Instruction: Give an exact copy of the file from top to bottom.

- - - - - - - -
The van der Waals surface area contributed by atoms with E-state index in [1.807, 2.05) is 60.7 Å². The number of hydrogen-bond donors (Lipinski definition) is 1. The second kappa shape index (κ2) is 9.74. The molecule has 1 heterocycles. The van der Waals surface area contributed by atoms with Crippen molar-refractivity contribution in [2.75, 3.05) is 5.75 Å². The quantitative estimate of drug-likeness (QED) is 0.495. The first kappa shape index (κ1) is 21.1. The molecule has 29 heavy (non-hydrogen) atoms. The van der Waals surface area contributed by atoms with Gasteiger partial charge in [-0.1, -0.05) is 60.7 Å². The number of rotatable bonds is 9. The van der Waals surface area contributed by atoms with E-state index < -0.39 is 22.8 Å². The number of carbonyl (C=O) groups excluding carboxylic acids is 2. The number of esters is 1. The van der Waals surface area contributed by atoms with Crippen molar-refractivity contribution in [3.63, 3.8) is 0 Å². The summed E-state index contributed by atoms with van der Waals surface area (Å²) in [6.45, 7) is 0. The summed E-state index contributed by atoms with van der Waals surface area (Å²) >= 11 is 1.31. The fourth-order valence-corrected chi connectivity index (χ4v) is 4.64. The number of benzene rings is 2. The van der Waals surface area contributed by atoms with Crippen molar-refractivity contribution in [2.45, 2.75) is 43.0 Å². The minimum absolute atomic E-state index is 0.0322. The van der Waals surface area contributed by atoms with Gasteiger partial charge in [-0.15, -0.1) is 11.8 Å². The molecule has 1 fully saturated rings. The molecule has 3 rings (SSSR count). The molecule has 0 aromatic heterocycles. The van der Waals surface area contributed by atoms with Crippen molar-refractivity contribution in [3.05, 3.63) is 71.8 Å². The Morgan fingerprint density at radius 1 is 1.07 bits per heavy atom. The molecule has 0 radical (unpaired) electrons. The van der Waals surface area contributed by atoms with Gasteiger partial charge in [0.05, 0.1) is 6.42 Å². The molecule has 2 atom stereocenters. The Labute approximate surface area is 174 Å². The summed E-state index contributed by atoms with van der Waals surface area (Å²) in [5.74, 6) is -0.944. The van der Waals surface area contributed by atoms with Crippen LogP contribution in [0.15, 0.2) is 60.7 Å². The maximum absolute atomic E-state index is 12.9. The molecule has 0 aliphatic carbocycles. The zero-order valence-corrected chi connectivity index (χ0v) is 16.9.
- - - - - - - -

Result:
The van der Waals surface area contributed by atoms with E-state index in [1.807, 2.05) is 60.7 Å². The number of hydrogen-bond donors (Lipinski definition) is 1. The second kappa shape index (κ2) is 9.74. The molecule has 1 heterocycles. The van der Waals surface area contributed by atoms with Crippen molar-refractivity contribution in [2.75, 3.05) is 5.75 Å². The quantitative estimate of drug-likeness (QED) is 0.495. The first kappa shape index (κ1) is 21.1. The molecule has 29 heavy (non-hydrogen) atoms. The van der Waals surface area contributed by atoms with Gasteiger partial charge in [-0.1, -0.05) is 60.7 Å². The number of rotatable bonds is 9. The van der Waals surface area contributed by atoms with E-state index < -0.39 is 22.8 Å². The number of carbonyl (C=O) groups excluding carboxylic acids is 2. The number of esters is 1. The van der Waals surface area contributed by atoms with Crippen molar-refractivity contribution in [3.63, 3.8) is 0 Å². The summed E-state index contributed by atoms with van der Waals surface area (Å²) in [6.45, 7) is 0. The summed E-state index contributed by atoms with van der Waals surface area (Å²) >= 11 is 1.31. The fourth-order valence-corrected chi connectivity index (χ4v) is 4.64. The number of benzene rings is 2. The van der Waals surface area contributed by atoms with Crippen molar-refractivity contribution in [2.45, 2.75) is 43.0 Å². The minimum absolute atomic E-state index is 0.0322. The van der Waals surface area contributed by atoms with Gasteiger partial charge in [-0.15, -0.1) is 11.8 Å². The molecule has 1 fully saturated rings. The molecule has 3 rings (SSSR count). The molecule has 0 aromatic heterocycles. The van der Waals surface area contributed by atoms with Crippen molar-refractivity contribution in [3.05, 3.63) is 71.8 Å². The Morgan fingerprint density at radius 1 is 1.07 bits per heavy atom. The molecule has 0 radical (unpaired) electrons. The van der Waals surface area contributed by atoms with Gasteiger partial charge in [0.05, 0.1) is 6.42 Å². The molecule has 2 atom stereocenters. The Labute approximate surface area is 174 Å². The summed E-state index contributed by atoms with van der Waals surface area (Å²) in [5.74, 6) is -0.944. The van der Waals surface area contributed by atoms with Crippen LogP contribution in [0.15, 0.2) is 60.7 Å². The maximum absolute atomic E-state index is 12.9. The molecule has 0 aliphatic carbocycles. The zero-order valence-corrected chi connectivity index (χ0v) is 16.9.